As disclosed above, the method and apparatus of the present application register two images from different sensors by pairing hot spots from each of the two images and refining the pairing using the least mean squares method, in order to produce a registered image from the two different sensor images. This registration device is capable of handling non-linearities between the two images, such as optical and sensitivity nonlinearities. Further, refinement using least means squares method reduces the number of operations and the efficiency of the process. Finally, in one preferred embodiment, registration of the two images is simplified via the use of available FLIR features which include existing detection and pairing components.
The invention being thus described, it will be obvious that the same may be varied in many ways. Such variations are not to be regarded as a departure from the spirit and scope of the invention, and all such modifications as would be obvious to one skilled in the art are intended to be included within the scope of the following claims.
|Cited Patent||Filing date||Publication date||Applicant||Title|
|US3986682 *||Sep 17, 1974||Oct 19, 1976||The United States Of America As Represented By The Secretary Of The Navy||Ibis guidance and control system|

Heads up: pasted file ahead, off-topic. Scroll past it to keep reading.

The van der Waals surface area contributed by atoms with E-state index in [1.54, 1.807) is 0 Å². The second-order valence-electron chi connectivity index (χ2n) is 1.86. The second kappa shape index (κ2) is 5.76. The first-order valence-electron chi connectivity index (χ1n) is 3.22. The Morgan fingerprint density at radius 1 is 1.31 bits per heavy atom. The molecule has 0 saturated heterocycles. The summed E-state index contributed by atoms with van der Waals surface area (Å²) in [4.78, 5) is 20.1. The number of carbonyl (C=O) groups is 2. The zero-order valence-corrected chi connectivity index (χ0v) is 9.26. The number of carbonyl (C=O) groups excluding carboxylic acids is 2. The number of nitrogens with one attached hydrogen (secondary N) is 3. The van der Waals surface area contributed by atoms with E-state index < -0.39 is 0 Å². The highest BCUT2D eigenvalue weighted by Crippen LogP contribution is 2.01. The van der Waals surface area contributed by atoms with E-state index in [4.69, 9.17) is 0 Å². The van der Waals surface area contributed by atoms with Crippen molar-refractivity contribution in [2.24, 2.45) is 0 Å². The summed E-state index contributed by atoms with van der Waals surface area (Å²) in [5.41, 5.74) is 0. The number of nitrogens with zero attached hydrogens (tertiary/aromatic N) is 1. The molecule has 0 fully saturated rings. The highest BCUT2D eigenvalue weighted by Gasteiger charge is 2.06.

|US5005083 *||May 19, 1989||Apr 2, 1991||Siemens Aktiengesellschaft||FLIR system with two optical channels for observing a wide and a narrow field of view|
|US5062586 *||May 17, 1990||Nov 5, 1991||Electronics & Space Corporation||Missile tracking, guidance and control apparatus|
|US5123327 *||Oct 22, 1987||Jun 23, 1992||The Boeing Company||Automatic turret tracking apparatus for a light air defense system|
|US5129309 *||Sep 17, 1990||Jul 14, 1992||Recon/Optical, Inc.||Electro-optic targeting system|
|US5140416 *||Sep 18, 1990||Aug 18, 1992||Texas Instruments Incorporated||System and method for fusing video imagery from multiple sources in real time|
|Citing Patent||Filing date||Publication date||Applicant||Title|
|US5785275 *||Nov 25, 1996||Jul 28, 1998||Daimler-Benz Aerospace Ag||Missile weapons system|
|US5794889 *||Jun 6, 1995||Aug 18, 1998||Raytheon Company||Fire retardant delivery system|
|US5862517 *||Jan 17, 1997||Jan 19, 1999||Fox Sports Productions, Inc.||System for re-registering a sensor during a live event|
|US5948045 *||May 22, 1996||Sep 7, 1999||State Of Israel-Ministry Of Defense Armament Development Authority-Rafael||Method for airbourne transfer alignment of an inertial measurement unit|
|US6252632||Jan 17, 1997||Jun 26, 2001||Fox Sports Productions, Inc.||System for enhancing a video presentation|